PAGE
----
Pull up your pants or face a fine

March 30, 2012
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One northern Indiana town is considering an ordinance that would require people to wear their pants a certain way.

Merrillville officials have discussed banning people from wearing saggy pants in public. It’s not a novel idea – several cities and towns across the country have banned the style. In Albany, Ga., city officials say that an ordinance banning saggy pants – defined as pants or skirts worn more than three inches below the top of hips – has netted nearly $4,000 in fines from 187 citations. Albany instituted its ban in November 2010.

Officials seeking to ban the style apparently aren’t fans of the look – often pants are worn so low that most of one’s underwear is shown and a belt is needed to keep the pants in place. I’ve also seen people holding up their pants with one hand as they walk. What people will do for fashion!

There are concerns that if a ban is adopted, it could be challenged as unconstitutional. Some worry that bans could be imposed on other styles of dress.

What do you think – should a town be able to dictate how its residents dress?
 

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  • Whole heartedly - I agree!
    Yes a city can dictate how its citizens dress if how they dress offends laws of the city. I think that wearing your pants so low that you can see your underwear is indecent exposure, which I believe is against the law. If that attitude was taken when it first started as a fashion statement we may not be talking about this issue now. Just like wearing a dress so short I can see your underwear or cut so low I can see far more breast that I care to.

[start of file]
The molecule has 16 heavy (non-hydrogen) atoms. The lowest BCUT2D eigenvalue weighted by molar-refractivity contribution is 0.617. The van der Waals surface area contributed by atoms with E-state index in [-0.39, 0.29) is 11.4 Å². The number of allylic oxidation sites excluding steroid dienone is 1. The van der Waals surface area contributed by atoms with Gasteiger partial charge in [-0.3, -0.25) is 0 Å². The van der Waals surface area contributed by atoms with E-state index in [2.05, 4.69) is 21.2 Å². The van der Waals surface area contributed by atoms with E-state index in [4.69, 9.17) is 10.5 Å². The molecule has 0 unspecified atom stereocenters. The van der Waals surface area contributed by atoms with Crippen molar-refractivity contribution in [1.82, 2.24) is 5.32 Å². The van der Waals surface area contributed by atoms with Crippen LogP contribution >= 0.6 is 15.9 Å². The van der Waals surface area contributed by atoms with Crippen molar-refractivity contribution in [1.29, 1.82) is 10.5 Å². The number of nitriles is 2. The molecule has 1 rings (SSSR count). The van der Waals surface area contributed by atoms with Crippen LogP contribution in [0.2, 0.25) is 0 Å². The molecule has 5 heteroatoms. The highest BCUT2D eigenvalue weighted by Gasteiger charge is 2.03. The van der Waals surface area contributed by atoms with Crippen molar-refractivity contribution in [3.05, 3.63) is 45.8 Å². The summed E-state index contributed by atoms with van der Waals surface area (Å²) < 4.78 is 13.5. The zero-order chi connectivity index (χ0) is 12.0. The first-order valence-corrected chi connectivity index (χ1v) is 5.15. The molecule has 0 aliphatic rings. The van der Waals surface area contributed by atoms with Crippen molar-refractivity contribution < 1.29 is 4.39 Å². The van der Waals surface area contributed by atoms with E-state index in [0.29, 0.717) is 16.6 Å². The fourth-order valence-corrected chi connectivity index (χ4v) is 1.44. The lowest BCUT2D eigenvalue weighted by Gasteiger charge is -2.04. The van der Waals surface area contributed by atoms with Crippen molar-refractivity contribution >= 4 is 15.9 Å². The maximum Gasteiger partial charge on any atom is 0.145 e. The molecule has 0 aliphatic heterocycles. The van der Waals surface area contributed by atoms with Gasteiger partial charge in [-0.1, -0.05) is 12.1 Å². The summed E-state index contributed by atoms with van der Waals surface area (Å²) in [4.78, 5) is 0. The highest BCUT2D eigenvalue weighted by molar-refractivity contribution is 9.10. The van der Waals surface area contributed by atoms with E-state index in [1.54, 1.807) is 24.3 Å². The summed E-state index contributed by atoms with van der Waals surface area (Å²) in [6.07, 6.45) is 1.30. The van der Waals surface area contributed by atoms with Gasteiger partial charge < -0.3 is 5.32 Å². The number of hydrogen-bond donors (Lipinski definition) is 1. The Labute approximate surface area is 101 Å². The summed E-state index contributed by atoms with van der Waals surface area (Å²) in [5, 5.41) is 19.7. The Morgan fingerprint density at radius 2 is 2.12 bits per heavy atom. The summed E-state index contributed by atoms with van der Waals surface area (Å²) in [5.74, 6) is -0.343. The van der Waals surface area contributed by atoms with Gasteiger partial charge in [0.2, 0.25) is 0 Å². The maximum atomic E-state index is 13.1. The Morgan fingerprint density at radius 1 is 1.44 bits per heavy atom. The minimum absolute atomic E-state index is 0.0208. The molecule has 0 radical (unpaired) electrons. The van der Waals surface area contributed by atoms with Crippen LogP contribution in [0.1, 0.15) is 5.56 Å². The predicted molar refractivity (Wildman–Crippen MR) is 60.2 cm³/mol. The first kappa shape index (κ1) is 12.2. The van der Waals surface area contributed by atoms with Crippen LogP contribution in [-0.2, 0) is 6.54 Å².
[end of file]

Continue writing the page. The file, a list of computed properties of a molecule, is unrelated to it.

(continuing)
• no problem
    Every affront to decency and every style adopted by criminals is not per se a constituttional violation. Only fools believe or espouse that.

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  1. Frankly, it is tragic that you are even considering going to an expensive, unaccredited "law school." It is extremely difficult to get a job with a degree from a real school. If you are going to make the investment of time, money, and tears into law school, it should not be to a place that won't actually enable you to practice law when you graduate.

  2. As a lawyer who grew up in Fort Wayne (but went to a real law school), it is not that hard to find a mentor in the legal community without your school's assistance. One does not need to pay tens of thousands of dollars to go to an unaccredited legal diploma mill to get a mentor. Having a mentor means precisely nothing if you cannot get a job upon graduation, and considering that the legal job market is utterly terrible, these students from Indiana Tech are going to be adrift after graduation.

  3. 700,000 to 800,000 Americans are arrested for marijuana possession each year in the US. Do we need a new justice center if we decriminalize marijuana by having the City Council enact a $100 fine for marijuana possession and have the money go towards road repair?

  4. I am sorry to hear this.

  5. I tried a case in Judge Barker's court many years ago and I recall it vividly as a highlight of my career. I don't get in federal court very often but found myself back there again last Summer. We had both aged a bit but I must say she was just as I had remembered her. Authoritative, organized and yes, human ...with a good sense of humor. I also appreciated that even though we were dealing with difficult criminal cases, she treated my clients with dignity and understanding. My clients certainly respected her. Thanks for this nice article. Congratulations to Judge Barker for reaching another milestone in a remarkable career.

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